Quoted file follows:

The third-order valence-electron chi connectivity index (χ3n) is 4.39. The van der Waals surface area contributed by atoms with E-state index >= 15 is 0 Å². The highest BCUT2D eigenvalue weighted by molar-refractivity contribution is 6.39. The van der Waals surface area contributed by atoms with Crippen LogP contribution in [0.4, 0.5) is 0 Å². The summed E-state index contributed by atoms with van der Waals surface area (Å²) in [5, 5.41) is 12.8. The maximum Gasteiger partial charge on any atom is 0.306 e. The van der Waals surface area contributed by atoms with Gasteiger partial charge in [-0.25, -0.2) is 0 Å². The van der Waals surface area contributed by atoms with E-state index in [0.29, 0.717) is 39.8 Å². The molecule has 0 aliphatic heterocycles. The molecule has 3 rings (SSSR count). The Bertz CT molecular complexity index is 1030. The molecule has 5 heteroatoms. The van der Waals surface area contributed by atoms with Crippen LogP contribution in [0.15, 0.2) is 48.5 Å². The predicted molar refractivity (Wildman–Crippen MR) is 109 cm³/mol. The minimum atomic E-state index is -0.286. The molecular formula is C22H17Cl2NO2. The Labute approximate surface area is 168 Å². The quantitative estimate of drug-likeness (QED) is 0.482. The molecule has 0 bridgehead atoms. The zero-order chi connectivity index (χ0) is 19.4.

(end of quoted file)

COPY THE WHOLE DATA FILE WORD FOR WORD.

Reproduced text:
The third-order valence-electron chi connectivity index (χ3n) is 4.39. The van der Waals surface area contributed by atoms with E-state index >= 15 is 0 Å². The highest BCUT2D eigenvalue weighted by molar-refractivity contribution is 6.39. The van der Waals surface area contributed by atoms with Crippen LogP contribution in [0.4, 0.5) is 0 Å². The summed E-state index contributed by atoms with van der Waals surface area (Å²) in [5, 5.41) is 12.8. The maximum Gasteiger partial charge on any atom is 0.306 e. The van der Waals surface area contributed by atoms with Gasteiger partial charge in [-0.25, -0.2) is 0 Å². The van der Waals surface area contributed by atoms with E-state index in [0.29, 0.717) is 39.8 Å². The molecule has 0 aliphatic heterocycles. The molecule has 3 rings (SSSR count). The Bertz CT molecular complexity index is 1030. The molecule has 5 heteroatoms. The van der Waals surface area contributed by atoms with Crippen LogP contribution in [0.15, 0.2) is 48.5 Å². The predicted molar refractivity (Wildman–Crippen MR) is 109 cm³/mol. The minimum atomic E-state index is -0.286. The molecular formula is C22H17Cl2NO2. The Labute approximate surface area is 168 Å². The quantitative estimate of drug-likeness (QED) is 0.482. The molecule has 0 bridgehead atoms. The zero-order chi connectivity index (χ0) is 19.4.